1.1. Aflatoxins and biological action

The aflatoxins are highly toxic and carcinogenic compounds produced by Aspergillus fungi at an optimum temperature of 25-320 C, moisture of greater than 12-16% and a relative humidity of 85%. Commonly affected feeds are maize, groundnut cake, cottonseed cake and copra cake and causes toxicity in poultry, cattle, sheep and swine. Animal consuming aflatoxin contaminated feed display poor performance, reduced immunity, liver damage, kidney and intestinal haemorrhage and liver tumors. Among the afltoxins B1 is more prevalent and toxigenic. This is metabolized to Aflatoxin M1 in liver and is excreted in milk of dairy cattle and also as residue in egg / meat.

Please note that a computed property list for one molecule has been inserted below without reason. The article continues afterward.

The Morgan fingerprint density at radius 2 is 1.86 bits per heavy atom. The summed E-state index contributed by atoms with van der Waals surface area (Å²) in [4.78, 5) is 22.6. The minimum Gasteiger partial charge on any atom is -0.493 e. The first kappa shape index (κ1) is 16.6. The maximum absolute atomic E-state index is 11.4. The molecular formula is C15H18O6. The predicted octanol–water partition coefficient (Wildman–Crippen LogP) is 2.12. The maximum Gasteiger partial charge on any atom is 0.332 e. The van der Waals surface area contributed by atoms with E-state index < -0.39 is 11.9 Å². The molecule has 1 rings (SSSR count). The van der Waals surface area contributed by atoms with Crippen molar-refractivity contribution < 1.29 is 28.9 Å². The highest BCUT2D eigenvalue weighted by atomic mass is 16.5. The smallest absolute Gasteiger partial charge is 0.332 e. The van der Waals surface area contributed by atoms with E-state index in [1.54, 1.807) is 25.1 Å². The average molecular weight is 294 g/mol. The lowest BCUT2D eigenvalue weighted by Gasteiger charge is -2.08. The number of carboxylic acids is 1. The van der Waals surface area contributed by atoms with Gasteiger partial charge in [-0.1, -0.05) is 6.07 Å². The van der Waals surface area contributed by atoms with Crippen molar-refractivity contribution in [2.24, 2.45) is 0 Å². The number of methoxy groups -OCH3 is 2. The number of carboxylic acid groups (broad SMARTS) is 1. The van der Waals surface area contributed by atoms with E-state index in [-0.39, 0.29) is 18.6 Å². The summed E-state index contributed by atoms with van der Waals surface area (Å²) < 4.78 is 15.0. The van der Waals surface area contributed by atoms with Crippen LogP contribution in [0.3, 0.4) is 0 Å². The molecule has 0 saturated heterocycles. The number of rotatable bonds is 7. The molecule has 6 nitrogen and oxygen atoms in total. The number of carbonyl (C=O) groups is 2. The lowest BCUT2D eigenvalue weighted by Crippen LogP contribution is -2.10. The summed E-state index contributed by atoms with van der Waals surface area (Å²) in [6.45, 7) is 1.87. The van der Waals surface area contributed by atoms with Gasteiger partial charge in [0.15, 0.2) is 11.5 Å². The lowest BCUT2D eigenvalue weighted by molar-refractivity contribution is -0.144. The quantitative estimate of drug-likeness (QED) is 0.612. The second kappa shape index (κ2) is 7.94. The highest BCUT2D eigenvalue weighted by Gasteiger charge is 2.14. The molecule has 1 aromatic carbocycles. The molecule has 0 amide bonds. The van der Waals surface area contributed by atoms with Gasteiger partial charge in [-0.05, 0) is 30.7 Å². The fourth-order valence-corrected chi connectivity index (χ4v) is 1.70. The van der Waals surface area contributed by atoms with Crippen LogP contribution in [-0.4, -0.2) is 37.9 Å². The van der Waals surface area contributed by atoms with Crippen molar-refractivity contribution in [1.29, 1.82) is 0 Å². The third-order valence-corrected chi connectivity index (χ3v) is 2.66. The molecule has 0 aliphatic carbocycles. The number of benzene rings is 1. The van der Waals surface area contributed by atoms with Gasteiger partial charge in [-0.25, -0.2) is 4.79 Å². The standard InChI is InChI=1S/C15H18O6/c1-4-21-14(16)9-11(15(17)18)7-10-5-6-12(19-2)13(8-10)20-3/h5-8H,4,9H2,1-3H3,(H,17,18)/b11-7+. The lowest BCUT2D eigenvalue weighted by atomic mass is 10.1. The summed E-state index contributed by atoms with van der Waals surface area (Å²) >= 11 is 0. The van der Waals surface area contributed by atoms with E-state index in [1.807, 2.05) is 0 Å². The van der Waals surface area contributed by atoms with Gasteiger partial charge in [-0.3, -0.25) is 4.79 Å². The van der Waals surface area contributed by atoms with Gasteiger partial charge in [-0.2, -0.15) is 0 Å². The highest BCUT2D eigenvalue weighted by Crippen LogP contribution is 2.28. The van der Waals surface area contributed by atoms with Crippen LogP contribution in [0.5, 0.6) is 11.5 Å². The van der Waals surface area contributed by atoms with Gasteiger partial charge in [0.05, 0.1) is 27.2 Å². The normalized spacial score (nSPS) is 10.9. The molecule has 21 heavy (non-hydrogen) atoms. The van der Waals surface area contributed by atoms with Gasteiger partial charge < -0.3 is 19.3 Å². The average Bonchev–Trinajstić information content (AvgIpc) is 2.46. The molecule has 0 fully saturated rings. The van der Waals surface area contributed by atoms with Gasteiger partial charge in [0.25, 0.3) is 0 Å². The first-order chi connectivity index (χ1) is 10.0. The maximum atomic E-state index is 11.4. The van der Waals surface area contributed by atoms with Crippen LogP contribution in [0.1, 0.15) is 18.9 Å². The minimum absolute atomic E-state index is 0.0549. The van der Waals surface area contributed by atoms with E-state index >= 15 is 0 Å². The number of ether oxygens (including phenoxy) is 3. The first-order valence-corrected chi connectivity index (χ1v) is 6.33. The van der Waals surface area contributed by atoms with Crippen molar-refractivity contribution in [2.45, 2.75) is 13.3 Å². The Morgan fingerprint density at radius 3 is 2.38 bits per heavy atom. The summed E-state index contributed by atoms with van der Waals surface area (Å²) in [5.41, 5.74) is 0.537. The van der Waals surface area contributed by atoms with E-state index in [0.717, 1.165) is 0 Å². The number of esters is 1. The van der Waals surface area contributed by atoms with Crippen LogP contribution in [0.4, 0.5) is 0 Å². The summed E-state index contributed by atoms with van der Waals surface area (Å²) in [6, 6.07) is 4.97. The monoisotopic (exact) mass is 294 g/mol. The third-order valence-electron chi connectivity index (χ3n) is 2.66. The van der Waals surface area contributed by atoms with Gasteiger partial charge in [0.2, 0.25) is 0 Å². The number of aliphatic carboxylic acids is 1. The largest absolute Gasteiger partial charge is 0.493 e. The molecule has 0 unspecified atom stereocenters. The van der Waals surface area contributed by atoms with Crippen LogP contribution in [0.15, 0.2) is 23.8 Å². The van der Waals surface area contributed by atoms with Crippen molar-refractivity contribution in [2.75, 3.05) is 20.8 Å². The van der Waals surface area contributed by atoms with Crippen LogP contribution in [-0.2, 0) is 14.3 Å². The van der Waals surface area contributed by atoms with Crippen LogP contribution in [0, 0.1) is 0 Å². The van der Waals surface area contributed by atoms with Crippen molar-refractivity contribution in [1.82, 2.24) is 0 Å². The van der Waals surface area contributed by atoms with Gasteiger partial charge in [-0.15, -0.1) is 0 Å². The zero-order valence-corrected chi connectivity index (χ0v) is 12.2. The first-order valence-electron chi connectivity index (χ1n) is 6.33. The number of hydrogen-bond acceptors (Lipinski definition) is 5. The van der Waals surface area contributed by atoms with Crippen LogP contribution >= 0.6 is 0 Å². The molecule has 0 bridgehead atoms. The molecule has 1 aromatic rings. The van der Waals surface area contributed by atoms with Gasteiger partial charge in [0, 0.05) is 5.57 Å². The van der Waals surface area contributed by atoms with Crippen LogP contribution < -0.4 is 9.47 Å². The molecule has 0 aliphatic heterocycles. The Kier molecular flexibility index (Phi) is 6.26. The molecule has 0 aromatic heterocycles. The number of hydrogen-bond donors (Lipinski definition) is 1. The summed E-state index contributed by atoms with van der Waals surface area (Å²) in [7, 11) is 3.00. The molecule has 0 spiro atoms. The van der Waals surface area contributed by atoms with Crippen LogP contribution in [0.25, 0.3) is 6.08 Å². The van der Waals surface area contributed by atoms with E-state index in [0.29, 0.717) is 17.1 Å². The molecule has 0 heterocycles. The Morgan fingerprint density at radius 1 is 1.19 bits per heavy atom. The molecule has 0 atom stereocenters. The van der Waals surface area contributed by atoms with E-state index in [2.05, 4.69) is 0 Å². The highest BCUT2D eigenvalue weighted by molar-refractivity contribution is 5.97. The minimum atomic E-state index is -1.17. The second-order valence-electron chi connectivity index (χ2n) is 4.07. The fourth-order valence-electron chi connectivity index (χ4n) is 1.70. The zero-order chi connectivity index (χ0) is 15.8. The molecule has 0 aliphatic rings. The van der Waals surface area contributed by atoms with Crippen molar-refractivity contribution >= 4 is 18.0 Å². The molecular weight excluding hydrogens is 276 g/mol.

Epoxide derivative of aflatoxin B1 binds with DNA and disrupts transcription and translation activities, thus initiating carcinogenesis. Oxidative nature of the toxic derivative releases free radicals and cause cell damage (Fig.1). Advancement in molecular techniques like microarray and PCR has helped to understand the precise mechanism of action of aflatoxin. Recent gene expression studies have shown that down regulation of mitochondrial carnitine palmitoyltransferase (CPT) system, down regulation of fatty acid metabolism pathway, up-regulation of cell proliferation pathway and down regulation of B cell activation are respectively responsible for decreased body weight gain, fatty liver / increased liver weight, carcinoma and lowered immunity in birds fed aflatoxin. Supplementation of curcumin through turmeric powder ameliorated most of the ill effects induced by aflatoxin. Adverse effects of aflatoxicosis are much severe when there is a concurrent contamination with other toxins like ochratoxin and T-2 toxin.